Food Industry Supply Chain Recovery:
Getting Back on Track
By: Rob Veidenheimer, Bob Goldin and Gary Karp
February 2, 2022
As has been reported extensively, supply chain disruptions have impacted almost all food industry organizations – from raw materials availability to labor and logistics challenges. The key strategic issue moving forward is not how these supply chain disruptions will continue to impact food organizations, since the impact will vary significantly by organization, but rather how companies are preparing for the eventual return to a somewhat “normal” but almost certainly different looking supply chain.
While impacting all channels, the supply chain challenges have disproportionately hampered foodservice channel performance. While order fulfillment rates vary significantly by company and product category, our research indicates that typical foodservice order fill rates to distributors are currently averaging 70%-80%, while retail is averaging 80%-90% across all categories. This is partly due to larger CPG food companies prioritizing often higher margin retail customers over foodservice during the pandemic as well as the greater SKU complexity of many foodservice businesses that puts additional strain on raw material sourcing, production and labor. Field input also suggests that re-distributors are experiencing historically high product shortages, which affect their customers.
To address these marketplace realities, most food industry organizations have followed a similar playbook to maximize their more limited capabilities: reduce SKUs, prioritize strategic customers (higher volume or margin), allocate available finished goods inventories and manage SG&A expenses. These actions, appropriate in the short term, address the immediate realities of a supply chain-constrained industry. On a somewhat related note, many suppliers are “pricing up” to cover their higher supply chain costs (and, to some extent, to increase margins)
As foodservice demand continues to recover (currently 90+% of pre-covid levels on a national level) and retail growth settles back into more historic levels, now is an opportune time for organizations to assess their plans.
While significant challenges remain, there is some “light at the end of the tunnel” as the food industry responds to supply chain upheaval. Higher wages, a slow unraveling of global transportation roadblocks, identification of alternative raw materials, investments in automated processes and relatively strong consumer demand all point to an eventual supply chain recovery. Qualitative feedback from our clients indicates anticipated recovery times of 6 – 12 months to return to pre-covid service levels depending on company dynamics, yet product offerings will likely differ from pre-Covid. The average CPG food company, along with many smaller manufacturers, has reduced SKU count by approximately 20% and distributors have also pared back their offerings. These reduced SKUs are not coming back, and food industry operators and retailers will need to adjust their mix and expectations accordingly.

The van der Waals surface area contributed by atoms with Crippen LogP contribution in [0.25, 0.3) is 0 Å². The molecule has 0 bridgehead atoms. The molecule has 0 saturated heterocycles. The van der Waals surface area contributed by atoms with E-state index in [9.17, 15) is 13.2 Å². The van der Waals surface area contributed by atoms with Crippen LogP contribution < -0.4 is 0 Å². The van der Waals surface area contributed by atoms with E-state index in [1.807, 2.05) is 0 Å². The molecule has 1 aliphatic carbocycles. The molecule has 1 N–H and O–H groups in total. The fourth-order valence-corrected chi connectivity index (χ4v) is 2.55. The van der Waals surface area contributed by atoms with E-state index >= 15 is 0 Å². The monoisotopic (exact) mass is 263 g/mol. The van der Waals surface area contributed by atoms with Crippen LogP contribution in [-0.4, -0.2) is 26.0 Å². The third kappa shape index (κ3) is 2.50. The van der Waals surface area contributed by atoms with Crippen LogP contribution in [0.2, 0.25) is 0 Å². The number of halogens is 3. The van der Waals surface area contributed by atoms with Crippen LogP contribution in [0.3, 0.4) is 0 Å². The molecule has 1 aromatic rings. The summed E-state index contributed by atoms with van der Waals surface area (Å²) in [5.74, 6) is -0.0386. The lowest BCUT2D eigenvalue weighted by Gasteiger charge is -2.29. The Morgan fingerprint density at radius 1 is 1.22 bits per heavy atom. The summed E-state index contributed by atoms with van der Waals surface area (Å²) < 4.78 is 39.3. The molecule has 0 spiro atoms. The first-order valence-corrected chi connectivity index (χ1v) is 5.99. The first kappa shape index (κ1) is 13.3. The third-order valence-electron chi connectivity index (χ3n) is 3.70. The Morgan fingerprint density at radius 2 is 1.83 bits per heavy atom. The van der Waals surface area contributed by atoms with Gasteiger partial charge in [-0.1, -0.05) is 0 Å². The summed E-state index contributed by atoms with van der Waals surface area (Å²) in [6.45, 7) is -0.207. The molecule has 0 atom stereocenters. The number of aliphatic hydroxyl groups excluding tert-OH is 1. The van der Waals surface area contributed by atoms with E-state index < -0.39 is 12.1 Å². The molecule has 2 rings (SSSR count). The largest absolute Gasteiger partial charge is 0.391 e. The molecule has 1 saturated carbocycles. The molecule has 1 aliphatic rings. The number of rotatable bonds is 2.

With an end in sight, now is the time for organizations to actively position themselves for accelerated recovery.
In our view, required actions include:
Communication – Maintain open dialogue with customers and internal team members. Create mechanisms to regularly provide situation assessments, product alternative options and anticipated recovery timing. Customers will reward their most engaged suppliers and employees will rally around a clear message.
Collaboration – Brainstorm solutions with non-competing peers, suppliers and customers. Pentallect works with several organizations that engage in supply chain discussions related to raw materials sourcing, labor and logistics issues. Industry-wide collaboration on critical supply chain issues, including the driver shortage, are needed to create impactful solutions. Often external perspectives can lead to unforeseen solutions; consider the benefits of share groups.
Systems and Operational Practices Review – It is an opportune time to review network design and supply chain practices. Companies may seek to increase their local operational footprint to shorten their supply chain, improve inbound and outbound route efficiency, reduce reliance on foreign suppliers, improve inventory allocation procedures, increase on-hand inventory, engage in more collaborative supply chain planning and reduce complexity. Many customers will prioritize secure, reliable supply chains over low price.
Brand Strategy Assessment – The move toward “fewer, bigger, better” SKUs is likely to be permanent for many suppliers, especially major CPG food companies. This does create opportunities for non-branded suppliers, although margins on this type of business need to be improved to be a sustainable business for many.
Scenario Planning – The supply chain recovery will be uneven for most food organizations, with varied timing across categories depending on supply chain dynamics. Given that demand is outstripping supply, those organizations that are able to meet customer needs the fastest and most consistently will be in the driver’s seat to gain, and likely sustain, competitive advantage. Now is the time to develop priority plans based on different recovery scenarios – Which products? On what timetables? To what customers? With what supporting capabilities and programs?